The three-year decline in earnings might be taking its toll on PNB Housing Finance (NSE:PNBHOUSING) shareholders as stock falls 3.6% over the past week

While PNB Housing Finance Limited (NSE:PNBHOUSING) shareholders are probably generally happy, the stock hasn’t had particularly good run recently, with the share price falling 18% in the last quarter. In contrast, the return over three years has been impressive. Indeed, the share price is up a very strong 170% in that time. So the recent fall in the share price should be viewed in that context. The fundamental business performance will ultimately dictate whether the top is in, or if this is a stellar buying opportunity.

In light of the stock dropping 3.6% in the past week, we want to investigate the longer term story, and see if fundamentals have been the driver of the company’s positive three-year return.

View our latest analysis for PNB Housing Finance

While the efficient markets hypothesis continues to be taught by some, it has been proven that markets are over-reactive dynamic systems, and investors are not always rational. One imperfect but simple way to consider how the market perception of a company has shifted is to compare the change in the earnings per share (EPS) with the share price movement.

Over the last three years, PNB Housing Finance failed to grow earnings per share, which fell 22% (annualized).

Thus, it seems unlikely that the market is focussed on EPS growth at the moment. Therefore, we think it’s worth considering other metrics as well.

You can only imagine how long term shareholders feel about the declining revenue trend (slipping at 5.7% per year). What’s clear is that historic earnings and revenue aren’t matching up with the share price action, very well. So you might have to dig deeper to get a grasp of the situation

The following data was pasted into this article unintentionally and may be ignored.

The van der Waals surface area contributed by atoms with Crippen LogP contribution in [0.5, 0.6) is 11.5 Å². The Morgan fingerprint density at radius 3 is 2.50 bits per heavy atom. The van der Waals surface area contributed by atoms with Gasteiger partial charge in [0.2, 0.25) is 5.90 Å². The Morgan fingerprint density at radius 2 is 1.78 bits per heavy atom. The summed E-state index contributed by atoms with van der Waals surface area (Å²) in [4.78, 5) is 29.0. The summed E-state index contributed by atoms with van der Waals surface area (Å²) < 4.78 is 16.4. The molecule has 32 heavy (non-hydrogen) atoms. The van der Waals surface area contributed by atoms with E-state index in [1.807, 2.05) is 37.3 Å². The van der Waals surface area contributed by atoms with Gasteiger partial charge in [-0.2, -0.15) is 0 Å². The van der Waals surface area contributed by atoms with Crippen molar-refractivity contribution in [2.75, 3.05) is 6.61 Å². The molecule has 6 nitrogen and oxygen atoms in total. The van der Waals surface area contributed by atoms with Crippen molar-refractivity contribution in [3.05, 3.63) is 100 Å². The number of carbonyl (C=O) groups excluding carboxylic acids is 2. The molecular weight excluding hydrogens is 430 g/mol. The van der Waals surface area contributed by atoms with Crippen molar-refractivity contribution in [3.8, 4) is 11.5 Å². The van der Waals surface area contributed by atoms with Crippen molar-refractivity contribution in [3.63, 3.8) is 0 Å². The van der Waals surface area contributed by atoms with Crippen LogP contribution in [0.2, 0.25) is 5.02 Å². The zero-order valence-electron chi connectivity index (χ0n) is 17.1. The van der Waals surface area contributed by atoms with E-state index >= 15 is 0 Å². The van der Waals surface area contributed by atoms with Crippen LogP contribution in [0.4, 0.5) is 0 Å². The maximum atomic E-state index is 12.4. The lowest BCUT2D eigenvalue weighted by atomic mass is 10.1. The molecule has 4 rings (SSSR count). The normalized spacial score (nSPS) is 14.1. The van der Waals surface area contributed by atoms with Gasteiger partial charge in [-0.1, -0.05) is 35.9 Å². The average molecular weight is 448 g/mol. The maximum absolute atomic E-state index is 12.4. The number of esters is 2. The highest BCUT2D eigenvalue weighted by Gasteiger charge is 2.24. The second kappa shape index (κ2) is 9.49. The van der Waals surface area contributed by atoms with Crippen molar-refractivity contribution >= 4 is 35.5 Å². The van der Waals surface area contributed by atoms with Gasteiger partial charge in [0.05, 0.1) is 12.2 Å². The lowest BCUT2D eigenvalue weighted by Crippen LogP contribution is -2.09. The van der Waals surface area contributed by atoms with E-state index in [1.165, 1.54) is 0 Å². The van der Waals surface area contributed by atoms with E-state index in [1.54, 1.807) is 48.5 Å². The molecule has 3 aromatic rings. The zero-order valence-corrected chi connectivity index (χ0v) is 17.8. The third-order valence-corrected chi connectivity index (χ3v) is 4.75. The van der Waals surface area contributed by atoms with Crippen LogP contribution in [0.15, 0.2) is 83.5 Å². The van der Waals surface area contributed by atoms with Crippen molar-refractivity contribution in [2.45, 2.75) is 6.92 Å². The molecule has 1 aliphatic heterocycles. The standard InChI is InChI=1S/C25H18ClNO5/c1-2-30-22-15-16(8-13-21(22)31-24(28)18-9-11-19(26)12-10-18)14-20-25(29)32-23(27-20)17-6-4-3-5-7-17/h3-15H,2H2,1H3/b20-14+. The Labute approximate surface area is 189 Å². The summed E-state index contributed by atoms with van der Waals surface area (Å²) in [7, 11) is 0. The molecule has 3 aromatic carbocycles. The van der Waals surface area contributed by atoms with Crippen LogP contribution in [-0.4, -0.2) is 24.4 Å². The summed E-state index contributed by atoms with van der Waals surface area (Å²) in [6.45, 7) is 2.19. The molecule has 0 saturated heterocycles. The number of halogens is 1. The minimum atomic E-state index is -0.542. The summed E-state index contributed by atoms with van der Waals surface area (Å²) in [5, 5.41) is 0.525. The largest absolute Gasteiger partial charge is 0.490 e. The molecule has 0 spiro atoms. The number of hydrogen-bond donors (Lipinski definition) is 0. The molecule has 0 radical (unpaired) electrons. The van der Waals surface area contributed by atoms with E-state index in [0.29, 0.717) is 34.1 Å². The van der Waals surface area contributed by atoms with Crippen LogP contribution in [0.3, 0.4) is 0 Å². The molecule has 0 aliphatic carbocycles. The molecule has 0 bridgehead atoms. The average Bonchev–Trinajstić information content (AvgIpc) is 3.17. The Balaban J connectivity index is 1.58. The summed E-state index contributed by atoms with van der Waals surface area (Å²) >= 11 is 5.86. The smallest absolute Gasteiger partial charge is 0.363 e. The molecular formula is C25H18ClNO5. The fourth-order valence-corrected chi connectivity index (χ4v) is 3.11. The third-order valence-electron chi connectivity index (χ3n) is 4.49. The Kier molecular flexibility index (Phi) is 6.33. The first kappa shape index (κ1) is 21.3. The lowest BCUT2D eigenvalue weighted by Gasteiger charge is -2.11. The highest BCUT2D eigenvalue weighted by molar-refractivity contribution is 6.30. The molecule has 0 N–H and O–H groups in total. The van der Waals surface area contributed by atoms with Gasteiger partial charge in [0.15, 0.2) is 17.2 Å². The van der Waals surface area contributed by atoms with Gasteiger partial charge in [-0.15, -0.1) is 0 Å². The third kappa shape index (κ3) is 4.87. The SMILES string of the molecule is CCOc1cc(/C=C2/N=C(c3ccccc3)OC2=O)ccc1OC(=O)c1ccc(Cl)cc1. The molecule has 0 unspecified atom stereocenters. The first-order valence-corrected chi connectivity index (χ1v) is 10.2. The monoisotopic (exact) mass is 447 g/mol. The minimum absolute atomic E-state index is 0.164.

The image below shows how earnings and revenue have tracked over time (if you click on the image you can see greater detail).

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NSEI:PNBHOUSING Earnings and Revenue Growth May 15th 2023

We know that PNB Housing Finance has improved its bottom line lately, but what does the future have in store? You can see what analysts are predicting for PNB Housing Finance in this interactive graph of future profit estimates.

What About The Total Shareholder Return (TSR)?

We’ve already covered PNB Housing Finance’s share price action, but we should also mention its total shareholder return (TSR). Arguably the TSR is a more complete return calculation because it accounts for the value of dividends (as if they were reinvested), along with the hypothetical value of any discounted capital that have been offered to shareholders. Its history of dividend payouts mean that PNB Housing Finance’s TSR of 294% over the last 3 years is better than the share price return.

A Different Perspective

We’re pleased to report that PNB Housing Finance shareholders have received a total shareholder return of 106% over one year. That certainly beats the loss of about 8% per year over the last half decade. This makes us a little wary, but the business might have turned around its fortunes. While it is well worth considering the different impacts that market conditions can have on the share price, there are other factors that are even more important. Like risks, for instance. Every company has them, and we’ve spotted 3 warning signs for PNB Housing Finance (of which 2 don’t sit too well with us!) you should know about.

For those who like to find winning investments this free list of growing companies with recent insider purchasing, could be just the ticket.

Please note, the market returns quoted in this article reflect the market weighted average returns of stocks that currently trade on Indian exchanges.

Valuation is complex, but we’re helping make it simple.

Find out whether PNB Housing Finance is potentially over or undervalued by checking out our comprehensive analysis, which includes fair value estimates, risks and warnings, dividends, insider transactions and financial health.

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This article by Simply Wall St is general in nature. We provide commentary based on historical data and analyst forecasts only using an unbiased methodology and our articles are not intended to be financial advice. It does not constitute a recommendation to buy or sell any stock, and does not take account of your objectives, or your financial situation. We aim to bring you long-term focused analysis driven by fundamental data. Note that our analysis may not factor in the latest price-sensitive company announcements or qualitative material. Simply Wall St has no position in any stocks mentioned.

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